Home / Blogs / Five Reasons to Know the Health of Your Local Stream
June 11, 2018
Many of us think of spring and summer as the time the birds start singing, flowers start blooming, and the weather warms up. In the water quality monitoring world, the season also means we are dusting off our secchi disks and getting our sampling equipment ready for a new sampling season! At the Alliance for the Chesapeake Bay, we believe that water quality monitoring is essential to understanding the health of our waterways, land and people. Here are five reasons why you should get to know the health of your local stream this summer!
1.) Understand how you and your local stream are connected.
We all live in a watershed and whether we know it or not, we have an effect on our local waterways and our local water has an effect on us. Whether you frequent the local fishing hole, love to kayak or just love to eat seafood, understanding the health of your local and regional watershed can help you make more informed decisions on what to eat and where to play. For instance, if you live in an area that contains a combined sewer overflow (CSO) system or areas susceptible to leaking septic systems or broken sewer lines, monitoring bacteria (E.coli or Enterococcus) levels in the waterways can indicate when the water is safe to swim. These bacteria can cause illness in anyone recreating in or on the water, so its important to know when their levels are high in your local stream so you know to avoid swimming.
2.) Become an advocate for action.
Once you become familiar with your local, state or regional water quality issues you have the foundation work in place to become a great advocate for action! Depending on the water quality issue there are plenty of things you can do in your everyday life to make a change. If bacteria is the main issue, picking up your pet waste, encouraging your neighbors to pick up pet waste or setting up pet waste stations in your neighborhood or local park are great options to raise awareness and help mitigate issues. Additionally, working with your local health department on monitoring efforts can help them identify problem areas and issue advisories for unsafe conditions. Working with your local government officials can raise awareness about issues like a broken sewer line. Other problems can be mitigated through removing turf grass and planting native plants instead. Removing turf grass reduces your need to fertilize and mow, and native plants allow for more water to infiltrate into the ground reducing runoff to your local storm sewer system.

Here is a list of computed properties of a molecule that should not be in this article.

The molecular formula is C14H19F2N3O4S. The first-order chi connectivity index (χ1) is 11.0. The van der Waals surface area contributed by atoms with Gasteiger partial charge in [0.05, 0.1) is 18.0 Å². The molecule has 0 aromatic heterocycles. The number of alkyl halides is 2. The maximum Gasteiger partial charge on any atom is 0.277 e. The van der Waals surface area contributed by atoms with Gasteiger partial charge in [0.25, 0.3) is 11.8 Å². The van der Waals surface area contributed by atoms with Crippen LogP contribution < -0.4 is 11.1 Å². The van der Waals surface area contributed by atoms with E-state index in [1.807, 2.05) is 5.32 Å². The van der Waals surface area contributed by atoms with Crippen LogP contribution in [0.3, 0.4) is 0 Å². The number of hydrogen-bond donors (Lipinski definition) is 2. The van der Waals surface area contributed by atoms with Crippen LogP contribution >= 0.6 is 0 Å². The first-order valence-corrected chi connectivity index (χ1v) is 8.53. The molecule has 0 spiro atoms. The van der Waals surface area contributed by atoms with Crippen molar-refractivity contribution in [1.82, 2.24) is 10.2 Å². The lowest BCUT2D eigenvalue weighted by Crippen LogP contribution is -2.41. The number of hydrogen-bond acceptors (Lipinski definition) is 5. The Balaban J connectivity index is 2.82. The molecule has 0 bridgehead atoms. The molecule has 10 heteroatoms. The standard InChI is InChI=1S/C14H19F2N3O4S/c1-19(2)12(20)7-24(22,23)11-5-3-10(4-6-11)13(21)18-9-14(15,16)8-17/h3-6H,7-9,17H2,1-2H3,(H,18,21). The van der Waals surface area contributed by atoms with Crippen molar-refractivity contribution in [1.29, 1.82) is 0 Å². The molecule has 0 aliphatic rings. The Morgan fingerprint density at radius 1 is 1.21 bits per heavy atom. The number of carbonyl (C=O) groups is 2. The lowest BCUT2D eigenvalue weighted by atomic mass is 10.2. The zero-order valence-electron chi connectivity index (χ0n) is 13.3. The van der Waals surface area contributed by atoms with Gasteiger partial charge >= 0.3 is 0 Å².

Check out our Reduce Your Stormwater (stormwater.allianceforthebay.org) and Native Plant Center (nativeplantcenter.net) websites for do-it-yourself resources.
3.) Connect to other groups and people with an interest in the health of our local streams and the Chesapeake Bay.
Spreading your good work to your neighbors is a great way to connect and to broaden your impact! Additionally, connecting with a local watershed organization is a great opportunity to meet people with similar goals and interests as you, and to learn about other ways you can help. Many organizations organize trash clean ups, provide financial incentives to plant native plants and offer a variety of other tools and resources to help you make the right choices. It’s also a great way to connect with other people who have an interest in the health of our local streams and the Chesapeake Bay!